Art increased the interaction between research and development activities in IBM by bringing development and manufacturing groups into the research environment. By their location and interchange of personnel, the coupling between these groups increased dramatically. Other contributions included the emphasis in IBM Research on advanced uses of com puters, particularly in large-scale scientific computations but also in laboratory automation, and broad conversational terminal computation using advanced languages and advanced techniques such as interactive graphic terminals, all pathbreaking at the time.

    He emphasized the importance of broad areas of research that relate to the use of computers, including computer languages, displays, terminals, and other engineering challenges associated with optimizing the human-machine interface. At the IBM Yorktown Laboratory, he made enormous computing power readily available to everyone, thus presiding over the early days of making computers and computation an essential element of forefront research.

    In 1970 Art spent a year as a visiting fellow at the Center for the Study of Democratic Institutions in Santa Barbara, CA, and this confirmed a strong sense of duty and civic participation as key values, which he acted on especially during his retirement. He also learned to fly.

    At the conclusion of his sabbatical Art remained in California, serving as vice president and director of technical assessment in the Data Processing Product Group (1971–72), and then vice president and president of the General Products Division (1972–79), both in San Jose. This was followed by other senior leadership positions at IBM until his retirement in 1984 as senior vice president.

    Art was ultimately responsible for the IBM businesses that drove high-end and high-performance systems, storage, and software. His legacy lives on as these products continue to drive success and value for IBM and its clients.

    For the National Research Council, he served on the Board on Telecommunications/Computer Applications (1982–85).

    Being both self-assured and self-aware is a gift and Art was truly blessed. Alongside his acclaimed and well-recognized technical leadership skills were his thoughtful interpersonal skills and keen business instincts. As bright and technology savvy as Art was, he was equally thoughtful and engaging.

    During his retirement Art consulted for the University of California to help revitalize the engineering curriculum. In preparation for this project, he sat in for a semester of under-graduate engineering classes at the California Polytechnic University at San Luis Obispo, including completing the homework assignments. He also worked with the University of Nevada and the Desert Research Institute leading development of the Nevada Award, the state’s highest scientific honor. These efforts led to an honorary doctorate from the University of Nevada.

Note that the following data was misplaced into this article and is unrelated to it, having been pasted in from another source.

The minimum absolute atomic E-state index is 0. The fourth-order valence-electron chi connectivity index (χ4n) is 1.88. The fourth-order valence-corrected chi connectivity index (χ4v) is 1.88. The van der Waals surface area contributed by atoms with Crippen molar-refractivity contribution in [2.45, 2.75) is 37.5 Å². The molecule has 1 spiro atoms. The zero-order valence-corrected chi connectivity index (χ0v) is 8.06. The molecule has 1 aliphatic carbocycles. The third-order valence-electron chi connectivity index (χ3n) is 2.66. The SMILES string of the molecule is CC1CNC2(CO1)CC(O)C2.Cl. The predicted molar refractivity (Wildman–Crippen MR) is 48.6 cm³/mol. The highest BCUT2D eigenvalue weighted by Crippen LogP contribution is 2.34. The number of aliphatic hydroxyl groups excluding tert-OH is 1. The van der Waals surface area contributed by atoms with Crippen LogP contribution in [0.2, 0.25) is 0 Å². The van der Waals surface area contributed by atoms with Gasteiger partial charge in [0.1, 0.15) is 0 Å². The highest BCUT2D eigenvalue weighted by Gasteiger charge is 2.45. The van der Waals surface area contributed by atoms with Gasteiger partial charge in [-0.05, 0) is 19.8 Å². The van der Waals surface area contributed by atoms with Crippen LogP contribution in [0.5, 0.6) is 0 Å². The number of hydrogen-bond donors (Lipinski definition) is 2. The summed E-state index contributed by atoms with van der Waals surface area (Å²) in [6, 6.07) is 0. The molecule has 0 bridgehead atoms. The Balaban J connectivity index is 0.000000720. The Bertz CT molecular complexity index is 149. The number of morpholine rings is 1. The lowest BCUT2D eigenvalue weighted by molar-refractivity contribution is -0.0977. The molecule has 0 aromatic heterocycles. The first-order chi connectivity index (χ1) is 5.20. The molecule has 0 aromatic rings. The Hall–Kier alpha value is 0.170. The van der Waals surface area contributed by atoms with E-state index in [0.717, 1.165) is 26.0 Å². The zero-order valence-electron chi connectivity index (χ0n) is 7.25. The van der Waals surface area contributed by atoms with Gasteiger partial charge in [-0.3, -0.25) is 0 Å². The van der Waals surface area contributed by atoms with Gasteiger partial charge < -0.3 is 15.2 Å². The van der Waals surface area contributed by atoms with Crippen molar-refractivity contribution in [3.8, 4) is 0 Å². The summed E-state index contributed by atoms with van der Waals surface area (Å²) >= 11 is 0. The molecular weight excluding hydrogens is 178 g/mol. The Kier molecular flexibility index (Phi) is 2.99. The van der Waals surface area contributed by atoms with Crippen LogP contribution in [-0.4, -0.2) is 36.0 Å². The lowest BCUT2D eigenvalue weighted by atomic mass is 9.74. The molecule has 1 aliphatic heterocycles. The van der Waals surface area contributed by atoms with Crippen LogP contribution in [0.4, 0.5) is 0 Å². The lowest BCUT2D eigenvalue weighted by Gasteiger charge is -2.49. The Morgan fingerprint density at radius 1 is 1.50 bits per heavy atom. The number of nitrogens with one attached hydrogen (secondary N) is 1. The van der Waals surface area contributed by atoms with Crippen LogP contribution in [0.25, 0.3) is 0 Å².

Also in retirement, Art began writing poetry, adding to his lifelong admiration of and participation in the arts. It was with poetry that Art communicated his last wishes to his family.

    Among many prestigious awards for his contributions to science, the management of scientific research, and civic society, his favorite was the inaugural George Pake Prize (1984), awarded by the American Physical Society to recognize “outstanding work by physicists combining original research accomplishments with leadership in the management of research or development in industry.” The prize is endowed by the Xerox Corporation, one of IBM’s major competitors at the time, and Mr. Pake was Art’s contemporary leading Xerox’s research organization.

    After retirement, Art and his wife Eliza (née Chavez Moran; they married in 1975) spent many years living in or near Monterey Bay, CA; Lake Tahoe, NV; Prescott, AZ; Durham, NC; and Puerto Vallarta, Mexico, where they flew, hiked, camped, skied, boated, and enjoyed life to its fullest.

    Art is survived by Eliza; children Joseph (Susan Williams) in Flagstaff, AZ; Robin (Kirstin Summers) in San Pedro, CA; Jennifer in Red Bluff, CA; Diane Heninger (Autumn Doucet) in Wenatchee, WA; David (Tammy) Heninger in Morgan Hill, CA; and Ivan (Jacquelyn) Heninger in Selma, NC; 13 grandchildren; and seven great-grandchildren.

    1 His son Ivan Heninger reports that Art’s work in nuclear magnetic resonance “was top of mind in his last weeks of life as he recreated those memories to confirm his own fitness following hip surgery.”